Pier Foundation for clay soil, high water table, 4 foot frost

Greetings,
I have a 20' x 32' cabin in NY state that was built on grade. Frost heave is tearing the drywall apart and shuffling the cabin down the mountainside.
I will be putting a pier foundation under it this summer. A test hole (protected from runoff) shows that the water table varies between 4 inches and 1 foot below grade, with a pure clay soil. I would like to use sonotubes for the pier forms, but the adfreezing/heaving problem might call for truncated pyramidal plywood-formed concrete piers. I am told that the pyramid shape would allow the wet freezing clay to detach from the piers as the soil expands and heaves.
I have these questions:
1. I would use sonotubes instead of plywood forms if I could find a foam product with which I could wrap the sonotubes so that the freezing clay would be unable to get a grip on the piers. The foam would have to be food grade as the well is just a few feet away. Is there such a thing?
2. Would the foam need to be in contact with the sonotube, or would it be enough to build a blue construction foam box around the sonotube pier to absorb the expansion?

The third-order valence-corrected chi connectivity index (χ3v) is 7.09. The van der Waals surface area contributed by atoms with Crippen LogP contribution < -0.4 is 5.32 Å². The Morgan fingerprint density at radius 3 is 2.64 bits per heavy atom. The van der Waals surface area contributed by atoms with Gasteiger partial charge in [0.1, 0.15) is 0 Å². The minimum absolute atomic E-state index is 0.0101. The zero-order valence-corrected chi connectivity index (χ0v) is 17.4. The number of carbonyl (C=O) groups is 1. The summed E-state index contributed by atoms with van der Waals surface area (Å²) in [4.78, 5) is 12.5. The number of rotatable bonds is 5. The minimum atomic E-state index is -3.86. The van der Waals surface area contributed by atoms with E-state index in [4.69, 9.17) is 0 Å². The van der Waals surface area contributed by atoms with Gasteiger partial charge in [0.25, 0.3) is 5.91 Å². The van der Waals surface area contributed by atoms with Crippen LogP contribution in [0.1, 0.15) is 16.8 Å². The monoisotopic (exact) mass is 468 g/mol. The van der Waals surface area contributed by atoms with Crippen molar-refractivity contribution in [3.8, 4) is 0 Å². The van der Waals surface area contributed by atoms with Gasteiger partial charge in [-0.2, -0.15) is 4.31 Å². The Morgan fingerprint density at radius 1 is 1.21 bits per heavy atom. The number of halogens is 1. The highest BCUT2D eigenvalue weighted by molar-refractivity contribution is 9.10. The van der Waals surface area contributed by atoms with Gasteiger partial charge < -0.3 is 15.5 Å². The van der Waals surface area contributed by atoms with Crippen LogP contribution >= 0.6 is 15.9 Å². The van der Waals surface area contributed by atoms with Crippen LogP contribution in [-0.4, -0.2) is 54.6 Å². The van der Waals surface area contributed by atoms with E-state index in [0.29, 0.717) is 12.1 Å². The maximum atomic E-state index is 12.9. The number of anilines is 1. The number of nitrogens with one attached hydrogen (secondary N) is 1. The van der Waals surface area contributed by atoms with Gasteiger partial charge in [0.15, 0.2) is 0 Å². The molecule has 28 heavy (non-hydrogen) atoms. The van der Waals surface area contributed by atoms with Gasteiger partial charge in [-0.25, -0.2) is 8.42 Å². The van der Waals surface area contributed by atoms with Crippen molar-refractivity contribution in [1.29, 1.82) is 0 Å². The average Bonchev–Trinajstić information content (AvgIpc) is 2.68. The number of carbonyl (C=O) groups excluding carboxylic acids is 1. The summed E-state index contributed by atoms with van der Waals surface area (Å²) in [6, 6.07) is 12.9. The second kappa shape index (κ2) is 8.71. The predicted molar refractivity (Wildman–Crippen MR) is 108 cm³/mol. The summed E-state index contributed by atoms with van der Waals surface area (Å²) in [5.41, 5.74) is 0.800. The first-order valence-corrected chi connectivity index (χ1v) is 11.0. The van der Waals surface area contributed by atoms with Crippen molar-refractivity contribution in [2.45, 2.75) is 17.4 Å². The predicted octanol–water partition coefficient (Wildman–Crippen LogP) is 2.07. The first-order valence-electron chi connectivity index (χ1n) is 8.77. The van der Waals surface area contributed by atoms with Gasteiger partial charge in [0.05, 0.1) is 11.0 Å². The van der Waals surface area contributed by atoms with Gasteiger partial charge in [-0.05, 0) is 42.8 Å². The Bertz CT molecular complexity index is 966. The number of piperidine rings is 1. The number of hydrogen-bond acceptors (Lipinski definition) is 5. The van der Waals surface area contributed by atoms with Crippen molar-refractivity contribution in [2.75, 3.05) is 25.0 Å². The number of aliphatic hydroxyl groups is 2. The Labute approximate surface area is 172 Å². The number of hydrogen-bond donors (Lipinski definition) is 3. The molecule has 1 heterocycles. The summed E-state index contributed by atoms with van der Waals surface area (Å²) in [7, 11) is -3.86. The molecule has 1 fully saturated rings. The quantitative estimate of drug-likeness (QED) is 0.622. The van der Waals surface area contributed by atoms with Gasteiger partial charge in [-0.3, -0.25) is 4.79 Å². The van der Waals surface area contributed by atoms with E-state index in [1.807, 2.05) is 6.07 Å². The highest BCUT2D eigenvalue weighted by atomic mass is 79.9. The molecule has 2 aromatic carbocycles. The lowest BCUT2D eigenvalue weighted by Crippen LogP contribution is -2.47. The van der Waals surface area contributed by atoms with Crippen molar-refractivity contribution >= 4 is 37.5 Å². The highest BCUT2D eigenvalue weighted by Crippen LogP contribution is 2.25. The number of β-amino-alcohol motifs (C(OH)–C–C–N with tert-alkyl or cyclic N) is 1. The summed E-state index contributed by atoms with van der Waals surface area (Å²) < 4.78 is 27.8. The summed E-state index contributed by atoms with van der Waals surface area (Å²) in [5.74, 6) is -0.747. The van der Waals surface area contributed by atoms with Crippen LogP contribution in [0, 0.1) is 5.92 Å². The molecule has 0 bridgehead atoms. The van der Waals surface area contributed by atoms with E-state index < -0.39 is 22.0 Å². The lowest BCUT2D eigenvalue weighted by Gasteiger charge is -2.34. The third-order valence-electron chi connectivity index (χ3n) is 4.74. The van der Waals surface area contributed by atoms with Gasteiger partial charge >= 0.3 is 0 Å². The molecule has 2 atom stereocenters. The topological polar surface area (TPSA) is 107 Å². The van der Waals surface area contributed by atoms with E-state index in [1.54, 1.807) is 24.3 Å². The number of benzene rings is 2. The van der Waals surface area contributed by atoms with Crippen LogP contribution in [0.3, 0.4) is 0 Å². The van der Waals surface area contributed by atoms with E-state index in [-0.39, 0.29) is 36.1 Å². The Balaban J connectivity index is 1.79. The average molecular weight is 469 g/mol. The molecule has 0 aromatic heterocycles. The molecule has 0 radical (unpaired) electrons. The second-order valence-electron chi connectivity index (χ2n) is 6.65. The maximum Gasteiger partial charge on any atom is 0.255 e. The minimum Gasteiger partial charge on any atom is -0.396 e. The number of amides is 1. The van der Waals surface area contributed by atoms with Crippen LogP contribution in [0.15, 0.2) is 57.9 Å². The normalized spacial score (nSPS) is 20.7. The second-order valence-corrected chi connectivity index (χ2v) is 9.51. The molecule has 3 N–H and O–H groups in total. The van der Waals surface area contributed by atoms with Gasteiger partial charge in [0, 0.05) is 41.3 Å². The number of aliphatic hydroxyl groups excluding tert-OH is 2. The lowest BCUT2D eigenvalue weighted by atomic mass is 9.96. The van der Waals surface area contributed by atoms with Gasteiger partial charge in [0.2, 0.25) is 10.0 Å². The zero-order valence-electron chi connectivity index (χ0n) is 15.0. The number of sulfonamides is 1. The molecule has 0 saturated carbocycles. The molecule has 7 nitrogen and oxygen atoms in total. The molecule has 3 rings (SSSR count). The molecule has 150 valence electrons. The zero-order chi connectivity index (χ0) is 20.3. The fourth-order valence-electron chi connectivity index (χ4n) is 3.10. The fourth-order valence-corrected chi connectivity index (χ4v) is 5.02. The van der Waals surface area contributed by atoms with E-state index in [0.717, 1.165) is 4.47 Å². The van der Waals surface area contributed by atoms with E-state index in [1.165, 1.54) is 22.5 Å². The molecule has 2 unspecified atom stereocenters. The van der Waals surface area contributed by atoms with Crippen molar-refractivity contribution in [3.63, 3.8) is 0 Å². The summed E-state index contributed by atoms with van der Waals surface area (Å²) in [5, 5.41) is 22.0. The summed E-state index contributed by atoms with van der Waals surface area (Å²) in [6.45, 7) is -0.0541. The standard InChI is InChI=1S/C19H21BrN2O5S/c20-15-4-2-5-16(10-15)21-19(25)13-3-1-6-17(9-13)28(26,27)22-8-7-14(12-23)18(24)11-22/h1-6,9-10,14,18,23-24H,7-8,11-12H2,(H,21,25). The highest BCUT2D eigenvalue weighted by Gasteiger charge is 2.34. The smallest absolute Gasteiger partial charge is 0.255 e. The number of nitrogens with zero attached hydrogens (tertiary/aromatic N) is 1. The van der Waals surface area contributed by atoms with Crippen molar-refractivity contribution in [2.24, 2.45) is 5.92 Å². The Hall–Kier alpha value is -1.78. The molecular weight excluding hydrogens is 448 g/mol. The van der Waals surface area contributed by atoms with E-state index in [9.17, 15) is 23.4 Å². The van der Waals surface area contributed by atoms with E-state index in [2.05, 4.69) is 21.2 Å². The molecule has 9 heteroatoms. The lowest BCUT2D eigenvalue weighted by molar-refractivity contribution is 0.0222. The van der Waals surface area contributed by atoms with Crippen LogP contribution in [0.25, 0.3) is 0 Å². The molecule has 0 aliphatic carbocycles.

3. Is blue foam elastic enough to return to its original thinckness once compressed?
4. Given that there is near zero drainage through the soil, is there any benefit to backfilling with granular fill instead of the clay from the excavation?
Thanks,
Big Papa G
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I hope you have hired an engineer for this project. If not get one.
1. I would use sonotubes instead of plywood forms if I could find a

Why not use the tubes and then at gade or slightly below form the triangle you spoke of this way you get the best of both. Im not sure of the whole soil griping the piers thing Ive never heard of such concern. If this is your personal concern do the the triangled concrete or just put a layer of crushed rock around the posts.

The concrete is not going to be the exspansion problem the ground is.

Why would you want water to permiate the ground under the house if it is not alreay doing so? The runnoff going straight under the house is an ideal situation. If the footings for the piers are at proper depth for the soil conditions the water is going to flow right past them.
A final note: If you have a engineer on the project this is not out of his scope of work ti adress these issues. In fact the should be address on the detail page of the plans.
Big Papa G wrote:

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